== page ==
Life is short, though I keep this from my children

Maggie Smith’s poem “Good Bones” went viral around the world in the days and weeks after the shooting at the Pulse nightclub.  I am not certain why; neither is she.  And yet, it seemed to me like all that could be said in the face of so much hatred and heartache.

“Good Bones” by Maggie Smith

Life is short, though I keep this from my children.
Life is short, and I’ve shortened mine
in a thousand delicious, ill-advised ways,
a thousand deliciously ill-advised ways
I’ll keep from my children. The world is at least
fifty percent terrible, and that’s a conservative
estimate, though I keep this from my children.
For every bird there is a stone thrown at a bird.
For every loved child, a child broken, bagged,
sunk in a lake. Life is short and the world
is at least half terrible, and for every kind
stranger, there is one who would break you,
though I keep this from my children. I am trying
to sell them the world. Any decent realtor,
walking you through a real shithole, chirps on
about good bones: This place could be beautiful,
right? You could make this place beautiful.


Does poetry matter in the face of violence or suffering? Can words arranged on a page or spoken alter the facts of war or terror, racism, poverty?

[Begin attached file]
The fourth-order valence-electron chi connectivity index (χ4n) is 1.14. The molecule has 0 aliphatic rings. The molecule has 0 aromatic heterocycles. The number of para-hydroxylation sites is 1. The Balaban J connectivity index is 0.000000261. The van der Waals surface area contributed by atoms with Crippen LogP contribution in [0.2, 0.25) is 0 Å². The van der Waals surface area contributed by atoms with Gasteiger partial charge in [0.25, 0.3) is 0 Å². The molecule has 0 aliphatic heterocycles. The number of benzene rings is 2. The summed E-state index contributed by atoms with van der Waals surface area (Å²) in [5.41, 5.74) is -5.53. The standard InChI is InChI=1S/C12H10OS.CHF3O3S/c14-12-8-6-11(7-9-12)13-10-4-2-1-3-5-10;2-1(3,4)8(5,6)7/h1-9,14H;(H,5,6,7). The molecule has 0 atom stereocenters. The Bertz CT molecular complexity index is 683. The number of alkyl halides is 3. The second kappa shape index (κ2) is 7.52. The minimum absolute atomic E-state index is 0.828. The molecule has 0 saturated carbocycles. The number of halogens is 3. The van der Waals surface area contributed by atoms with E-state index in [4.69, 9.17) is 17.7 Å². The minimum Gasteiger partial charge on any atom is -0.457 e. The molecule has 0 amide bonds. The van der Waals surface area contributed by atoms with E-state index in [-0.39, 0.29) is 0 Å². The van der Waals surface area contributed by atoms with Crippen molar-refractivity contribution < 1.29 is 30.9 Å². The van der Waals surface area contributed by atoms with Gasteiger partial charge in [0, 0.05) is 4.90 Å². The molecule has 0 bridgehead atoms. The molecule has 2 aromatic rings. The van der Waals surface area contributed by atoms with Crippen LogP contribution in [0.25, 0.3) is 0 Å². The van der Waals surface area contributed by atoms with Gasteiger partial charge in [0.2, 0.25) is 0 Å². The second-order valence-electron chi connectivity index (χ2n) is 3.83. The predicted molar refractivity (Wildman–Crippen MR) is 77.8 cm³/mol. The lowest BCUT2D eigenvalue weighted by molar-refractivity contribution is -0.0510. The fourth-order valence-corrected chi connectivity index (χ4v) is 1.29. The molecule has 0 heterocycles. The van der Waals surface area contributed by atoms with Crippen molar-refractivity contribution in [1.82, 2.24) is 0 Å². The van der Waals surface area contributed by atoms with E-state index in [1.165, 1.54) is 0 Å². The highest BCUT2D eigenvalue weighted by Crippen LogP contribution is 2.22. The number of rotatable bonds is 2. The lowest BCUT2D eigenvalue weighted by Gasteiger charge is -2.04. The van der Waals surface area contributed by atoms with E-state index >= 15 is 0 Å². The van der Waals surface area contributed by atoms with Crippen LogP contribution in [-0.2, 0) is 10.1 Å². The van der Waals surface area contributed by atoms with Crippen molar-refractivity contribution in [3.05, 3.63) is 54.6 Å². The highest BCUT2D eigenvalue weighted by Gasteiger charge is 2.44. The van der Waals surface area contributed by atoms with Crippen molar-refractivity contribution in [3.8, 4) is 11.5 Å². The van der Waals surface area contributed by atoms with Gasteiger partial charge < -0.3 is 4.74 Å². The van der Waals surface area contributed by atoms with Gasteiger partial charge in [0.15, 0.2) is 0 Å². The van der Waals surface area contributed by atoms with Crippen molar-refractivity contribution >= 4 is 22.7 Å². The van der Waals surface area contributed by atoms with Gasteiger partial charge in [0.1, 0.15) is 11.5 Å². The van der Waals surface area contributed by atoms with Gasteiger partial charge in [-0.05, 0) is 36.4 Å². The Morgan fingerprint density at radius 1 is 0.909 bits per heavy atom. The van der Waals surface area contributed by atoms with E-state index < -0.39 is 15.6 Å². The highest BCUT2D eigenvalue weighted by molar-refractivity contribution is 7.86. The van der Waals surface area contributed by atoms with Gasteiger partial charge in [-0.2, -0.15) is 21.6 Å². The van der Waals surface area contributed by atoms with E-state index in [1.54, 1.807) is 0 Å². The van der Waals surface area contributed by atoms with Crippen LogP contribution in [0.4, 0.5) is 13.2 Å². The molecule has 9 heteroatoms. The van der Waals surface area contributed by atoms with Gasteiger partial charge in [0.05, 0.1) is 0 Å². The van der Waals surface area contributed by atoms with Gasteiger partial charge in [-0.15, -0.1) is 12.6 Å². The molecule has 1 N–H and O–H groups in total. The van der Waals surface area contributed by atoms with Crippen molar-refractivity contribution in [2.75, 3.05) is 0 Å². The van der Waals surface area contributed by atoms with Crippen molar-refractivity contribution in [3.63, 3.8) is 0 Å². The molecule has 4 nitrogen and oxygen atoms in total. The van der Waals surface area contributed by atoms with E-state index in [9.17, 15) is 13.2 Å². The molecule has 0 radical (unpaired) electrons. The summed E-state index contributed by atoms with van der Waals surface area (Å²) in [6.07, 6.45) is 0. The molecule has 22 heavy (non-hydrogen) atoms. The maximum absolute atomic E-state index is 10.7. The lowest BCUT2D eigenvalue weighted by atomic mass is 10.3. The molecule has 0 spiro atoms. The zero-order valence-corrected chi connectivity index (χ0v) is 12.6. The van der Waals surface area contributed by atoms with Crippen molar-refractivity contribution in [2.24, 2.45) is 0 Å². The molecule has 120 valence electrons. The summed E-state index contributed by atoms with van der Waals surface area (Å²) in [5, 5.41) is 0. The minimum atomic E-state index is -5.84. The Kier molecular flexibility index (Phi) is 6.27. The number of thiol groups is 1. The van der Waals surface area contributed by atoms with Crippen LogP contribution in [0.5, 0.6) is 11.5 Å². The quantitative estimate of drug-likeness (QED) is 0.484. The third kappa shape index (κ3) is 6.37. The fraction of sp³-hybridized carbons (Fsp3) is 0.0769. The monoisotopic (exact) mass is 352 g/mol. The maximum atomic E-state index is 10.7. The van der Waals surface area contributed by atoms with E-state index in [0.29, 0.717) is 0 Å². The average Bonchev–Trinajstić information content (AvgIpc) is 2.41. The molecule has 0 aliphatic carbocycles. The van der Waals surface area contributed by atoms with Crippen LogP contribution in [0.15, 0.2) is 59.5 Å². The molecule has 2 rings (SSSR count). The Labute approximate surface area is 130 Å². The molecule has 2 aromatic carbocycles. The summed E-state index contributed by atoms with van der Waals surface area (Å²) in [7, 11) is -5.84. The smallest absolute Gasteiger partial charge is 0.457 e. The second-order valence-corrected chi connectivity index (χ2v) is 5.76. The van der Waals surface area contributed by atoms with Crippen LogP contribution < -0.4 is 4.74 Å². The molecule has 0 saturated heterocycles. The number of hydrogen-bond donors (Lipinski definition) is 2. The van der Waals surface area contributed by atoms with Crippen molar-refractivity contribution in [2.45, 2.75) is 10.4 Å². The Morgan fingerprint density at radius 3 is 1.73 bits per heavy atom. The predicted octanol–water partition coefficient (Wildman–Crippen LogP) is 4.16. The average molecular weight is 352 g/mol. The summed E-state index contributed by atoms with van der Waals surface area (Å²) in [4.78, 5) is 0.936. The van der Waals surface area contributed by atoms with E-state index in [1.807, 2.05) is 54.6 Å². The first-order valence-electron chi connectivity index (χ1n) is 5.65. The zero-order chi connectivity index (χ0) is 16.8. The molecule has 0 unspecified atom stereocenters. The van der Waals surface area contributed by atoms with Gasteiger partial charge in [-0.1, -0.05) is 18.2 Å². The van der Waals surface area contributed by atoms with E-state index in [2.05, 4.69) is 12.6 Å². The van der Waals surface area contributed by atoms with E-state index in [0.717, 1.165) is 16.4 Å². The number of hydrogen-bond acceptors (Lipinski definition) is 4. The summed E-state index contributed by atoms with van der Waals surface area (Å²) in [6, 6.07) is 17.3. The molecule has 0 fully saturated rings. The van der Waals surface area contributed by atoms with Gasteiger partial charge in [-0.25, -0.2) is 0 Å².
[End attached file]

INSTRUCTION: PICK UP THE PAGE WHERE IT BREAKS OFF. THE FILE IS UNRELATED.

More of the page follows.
W. H. Auden, famously, said, “poetry makes nothing happen.” And yet he wrote those words in a poem, one that honors fellow poet W. B. Yeats. He goes on to say of poetry: “it survives, / A way of happening, a mouth.”

Few would say that the value of poetry inheres in making something happen in the world.  As Auden said elsewhere, “If the criterion of art were its power to incite action, Goebbels would be one of the greatest artists of all time.”  And yet, poetry surely does something. It can make us see and feel in ways we otherwise wouldn’t; it makes vivid what we might otherwise ignore.

This week I want to offer three poems that I believe speak to the power of poetry to startle and reveal. Perhaps they also speak to our renewed need for poetry in a world of too much despair.  Each of the three went “viral,” in response, respectively, to the refugee crisis, the Black Lives Matter movement, and the Pulse nightclub shooting. Volleyed around the globe, they survive; they are a way of happening.  They are a mouth that has opened.

Thank you to Fr. Staudenmaier for inviting me to share them.


Mary-Catherine Harrison, Ph.D.
Associate Professor of English, University of Detroit Mercy
Co-Director, University Honors Program
Executive Director, Rx for Reading Detroit
(313) 993-1081

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